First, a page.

Our study provides important insights into conducting process evaluations for c-RTs using the framework proposed by Grant et al. [32]. Firstly, we recommend process evaluations be conducted a priori, like this one; however we still did not anticipate some of the data that may be needed for further analysis. For example, the study was not powered for exploratory analyses testing for associations between intervention dose/delivery and main trial outcomes, such as development of a PU. If researchers wish to test for these associations, this needs to be considered in the design of the main trial. In our case, increasing the sample size of the main trial for this type of exploratory analyses was not feasible. So, whilst the framework suggests these be conducted, their usefulness and/or feasibility may be limited in some instances. Secondly, a comprehensive process evaluation like this one that covers all domains of the framework is resource intensive. Researchers must consider the budget and time needed for a process evaluation before applying for funding for the main trial. Finally, the role of the process evaluator is important. In this study, the process evaluator started as an independent assessor; but during analysis of process evaluation data, this role expanded to become part of the team evaluating the main trial, due to the important insights gained from the process evaluation in interpreting the main trial’s findings.

Conclusions

This study explored processes related to the implementation of a PUPCB intervention encouraging active patient participation in PUP care and promoting nurse-patient partnership. As there were no major failures relating to implementation of the intervention, the lack of statistical significance at the patient level in the main trial may be due to the study being underpowered. The PUPCB was informed by theory and evidence around PUP and patient participation. It was easy to deliver (in less than 10 min) and reach a large proportion of the target population. Patients found it easy to understand, but they (and nurses) may have benefited from a top-up dose (reinforcement) of the intervention. Despite this, the PUPCB was found to be acceptable to patients and nurses; therefore, it may be an effective way of empowering patients to participate in their PUP care and promoting evidence-based PUP practise.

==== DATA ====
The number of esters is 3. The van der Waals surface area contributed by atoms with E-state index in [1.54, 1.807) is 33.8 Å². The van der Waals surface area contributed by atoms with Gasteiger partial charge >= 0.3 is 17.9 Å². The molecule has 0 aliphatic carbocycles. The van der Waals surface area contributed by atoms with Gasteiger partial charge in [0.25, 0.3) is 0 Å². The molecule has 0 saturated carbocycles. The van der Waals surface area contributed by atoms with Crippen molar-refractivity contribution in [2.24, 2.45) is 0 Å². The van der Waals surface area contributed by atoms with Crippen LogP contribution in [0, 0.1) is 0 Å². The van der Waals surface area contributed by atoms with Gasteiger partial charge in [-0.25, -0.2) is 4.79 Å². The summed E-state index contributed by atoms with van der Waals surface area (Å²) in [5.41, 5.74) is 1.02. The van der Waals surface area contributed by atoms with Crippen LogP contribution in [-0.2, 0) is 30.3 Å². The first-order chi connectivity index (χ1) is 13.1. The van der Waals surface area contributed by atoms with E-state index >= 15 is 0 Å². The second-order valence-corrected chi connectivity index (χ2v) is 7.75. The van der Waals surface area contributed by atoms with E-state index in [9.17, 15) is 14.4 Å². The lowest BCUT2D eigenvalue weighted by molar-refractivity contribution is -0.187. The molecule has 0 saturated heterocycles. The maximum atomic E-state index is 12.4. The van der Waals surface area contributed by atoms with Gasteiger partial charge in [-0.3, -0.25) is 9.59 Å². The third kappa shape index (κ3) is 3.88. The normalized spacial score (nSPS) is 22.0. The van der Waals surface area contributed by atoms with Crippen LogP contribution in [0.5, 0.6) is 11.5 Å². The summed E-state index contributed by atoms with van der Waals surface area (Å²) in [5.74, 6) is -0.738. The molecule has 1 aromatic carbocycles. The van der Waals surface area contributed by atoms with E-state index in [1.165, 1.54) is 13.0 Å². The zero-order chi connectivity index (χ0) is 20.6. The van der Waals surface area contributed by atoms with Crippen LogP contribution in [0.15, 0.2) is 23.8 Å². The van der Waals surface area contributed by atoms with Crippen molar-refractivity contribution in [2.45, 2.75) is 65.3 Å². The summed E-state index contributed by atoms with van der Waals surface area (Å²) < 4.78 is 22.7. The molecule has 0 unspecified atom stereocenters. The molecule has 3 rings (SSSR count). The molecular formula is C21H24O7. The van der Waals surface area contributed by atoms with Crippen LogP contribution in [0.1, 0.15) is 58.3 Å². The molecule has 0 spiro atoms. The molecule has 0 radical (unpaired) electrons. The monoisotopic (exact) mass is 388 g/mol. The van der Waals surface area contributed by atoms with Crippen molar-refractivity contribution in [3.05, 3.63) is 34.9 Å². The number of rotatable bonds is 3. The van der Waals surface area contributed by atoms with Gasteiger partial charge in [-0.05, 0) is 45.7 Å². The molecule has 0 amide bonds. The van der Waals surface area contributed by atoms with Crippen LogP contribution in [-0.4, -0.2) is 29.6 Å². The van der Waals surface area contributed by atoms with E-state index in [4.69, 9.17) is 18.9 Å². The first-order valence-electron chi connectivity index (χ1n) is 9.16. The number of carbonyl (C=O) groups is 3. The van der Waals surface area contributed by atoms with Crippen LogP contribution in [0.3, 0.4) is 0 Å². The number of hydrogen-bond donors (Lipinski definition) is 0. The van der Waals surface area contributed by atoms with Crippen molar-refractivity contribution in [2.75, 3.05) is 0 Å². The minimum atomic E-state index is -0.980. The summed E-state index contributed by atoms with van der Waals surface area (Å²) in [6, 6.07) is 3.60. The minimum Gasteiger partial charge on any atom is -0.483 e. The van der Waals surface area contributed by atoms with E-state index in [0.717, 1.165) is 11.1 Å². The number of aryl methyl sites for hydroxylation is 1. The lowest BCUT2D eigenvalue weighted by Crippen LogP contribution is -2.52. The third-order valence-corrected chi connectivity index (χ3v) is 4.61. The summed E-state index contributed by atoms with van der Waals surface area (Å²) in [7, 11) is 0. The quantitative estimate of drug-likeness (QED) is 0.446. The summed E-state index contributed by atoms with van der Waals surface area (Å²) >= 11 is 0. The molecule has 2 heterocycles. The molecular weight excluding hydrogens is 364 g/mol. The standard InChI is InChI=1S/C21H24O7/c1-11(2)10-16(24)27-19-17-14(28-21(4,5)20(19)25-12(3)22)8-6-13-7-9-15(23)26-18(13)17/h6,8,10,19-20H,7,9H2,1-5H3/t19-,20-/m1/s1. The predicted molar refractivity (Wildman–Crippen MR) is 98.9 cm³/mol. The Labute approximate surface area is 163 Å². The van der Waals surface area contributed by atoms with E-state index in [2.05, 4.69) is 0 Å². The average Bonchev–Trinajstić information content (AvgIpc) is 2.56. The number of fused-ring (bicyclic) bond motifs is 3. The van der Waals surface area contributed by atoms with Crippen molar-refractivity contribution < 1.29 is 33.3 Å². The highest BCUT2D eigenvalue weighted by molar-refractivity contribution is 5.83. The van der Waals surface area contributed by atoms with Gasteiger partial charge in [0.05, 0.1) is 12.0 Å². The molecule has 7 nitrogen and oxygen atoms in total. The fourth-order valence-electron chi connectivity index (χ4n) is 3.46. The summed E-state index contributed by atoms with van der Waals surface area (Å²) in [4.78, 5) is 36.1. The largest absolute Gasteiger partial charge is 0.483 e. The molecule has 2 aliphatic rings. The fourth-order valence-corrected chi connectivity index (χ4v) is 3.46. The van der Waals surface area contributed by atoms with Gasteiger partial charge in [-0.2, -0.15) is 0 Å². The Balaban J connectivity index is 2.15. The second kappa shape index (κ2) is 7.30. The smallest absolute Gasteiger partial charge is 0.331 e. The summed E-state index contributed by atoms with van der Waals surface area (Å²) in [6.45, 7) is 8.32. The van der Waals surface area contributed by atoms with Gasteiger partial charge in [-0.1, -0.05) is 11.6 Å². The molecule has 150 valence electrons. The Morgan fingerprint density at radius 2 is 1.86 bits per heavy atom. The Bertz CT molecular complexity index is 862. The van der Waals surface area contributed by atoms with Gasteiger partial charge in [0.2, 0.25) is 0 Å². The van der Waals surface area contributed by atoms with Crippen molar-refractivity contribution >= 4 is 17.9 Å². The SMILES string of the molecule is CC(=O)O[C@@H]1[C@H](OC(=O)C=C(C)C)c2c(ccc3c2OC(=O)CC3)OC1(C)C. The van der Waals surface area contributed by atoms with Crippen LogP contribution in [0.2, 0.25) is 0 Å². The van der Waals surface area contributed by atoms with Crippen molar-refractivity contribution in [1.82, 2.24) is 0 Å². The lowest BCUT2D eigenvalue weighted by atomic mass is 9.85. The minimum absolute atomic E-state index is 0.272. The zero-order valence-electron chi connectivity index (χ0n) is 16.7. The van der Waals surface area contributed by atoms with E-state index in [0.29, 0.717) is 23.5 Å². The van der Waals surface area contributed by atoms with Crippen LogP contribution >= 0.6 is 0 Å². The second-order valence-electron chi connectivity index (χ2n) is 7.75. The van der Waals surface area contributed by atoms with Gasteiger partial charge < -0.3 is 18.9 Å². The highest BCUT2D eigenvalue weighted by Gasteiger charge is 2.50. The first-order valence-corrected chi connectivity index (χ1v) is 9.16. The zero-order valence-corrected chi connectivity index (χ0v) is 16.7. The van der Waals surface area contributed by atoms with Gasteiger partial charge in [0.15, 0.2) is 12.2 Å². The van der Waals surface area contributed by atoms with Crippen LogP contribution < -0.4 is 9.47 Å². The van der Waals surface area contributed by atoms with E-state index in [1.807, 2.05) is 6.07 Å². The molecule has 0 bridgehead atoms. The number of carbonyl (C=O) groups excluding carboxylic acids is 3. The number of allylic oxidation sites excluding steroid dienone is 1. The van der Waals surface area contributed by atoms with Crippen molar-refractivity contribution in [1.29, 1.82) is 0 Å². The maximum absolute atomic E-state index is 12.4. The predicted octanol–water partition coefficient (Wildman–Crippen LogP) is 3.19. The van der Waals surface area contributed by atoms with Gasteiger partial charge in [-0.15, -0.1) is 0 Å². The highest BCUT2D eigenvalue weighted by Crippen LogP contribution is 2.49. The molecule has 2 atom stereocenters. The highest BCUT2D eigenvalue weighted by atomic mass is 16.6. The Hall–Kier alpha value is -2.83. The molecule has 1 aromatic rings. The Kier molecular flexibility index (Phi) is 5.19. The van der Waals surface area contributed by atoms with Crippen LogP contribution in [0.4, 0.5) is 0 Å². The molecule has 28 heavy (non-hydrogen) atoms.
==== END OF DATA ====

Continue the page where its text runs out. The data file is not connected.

Abbreviations

ANOVA: 

Analysis of variance

CI: 

Confidence interval

c-RT: 

Cluster-randomised trial

HAPU: 

Hospital acquired pressure ulcer

IQR: 

Interquartile range

MRC: 

Medical Research Council

PU: 

Pressure ulcer

PUP: 

Pressure ulcer prevention

PUPCB: 

Pressure ulcer prevention care bundle

Declarations

Acknowledgements

The authors would like to thank Mandy Tallott, Edel Murray, Louise Webber and Margarette Somerville for their contribution to the research.

Funding

This study received no funding.

Availability of data and materials

Data from the current study are available from the corresponding author on reasonable request.

Authors’ contributions

SR and WC contributed to the study conception and design, analysis and interpretation of the data, drafting and revising the article and final approval of the submitted article. LM, TB, MW and MB contributed to the study conception and design, acquisition of the data, interpretation of the data, revising the article and approval of the submitted article. All authors read and approved the final manuscript.

Competing interests

The authors declare that they have no competing interests.

Consent for publication

Not applicable (no individual patient data reported).

Ethics approval and consent to participate

This study was approved by the Gold Coast Hospital and Health Service Human Research Ethics Committee (reference number: HREC/13/QGC/192). All participants provided informed consent to participate in the study.

Open AccessThis article is distributed under the terms of the Creative Commons Attribution 4.0 International License (http://creativecommons.org/licenses/by/4.0/), which permits unrestricted use, distribution, and reproduction in any medium, provided you give appropriate credit to the original author(s) and the source, provide a link to the Creative Commons license, and indicate if changes were made. The Creative Commons Public Domain Dedication waiver (http://creativecommons.org/publicdomain/zero/1.0/) applies to the data made available in this article, unless otherwise stated.

Authors’ Affiliations

(1)
National Centre of Research Excellence in Nursing, Menzies Health Institute Queensland, Griffith University, Gold Coast Campus
(2)
Nursing Research Institute, St Vincent’s Health Australia (Sydney) and School of Nursing, Midwifery and Paramedicine, Australian Catholic University
(3)
Centre for Quality and Patient Safety, School of Nursing and Midwifery, Deakin University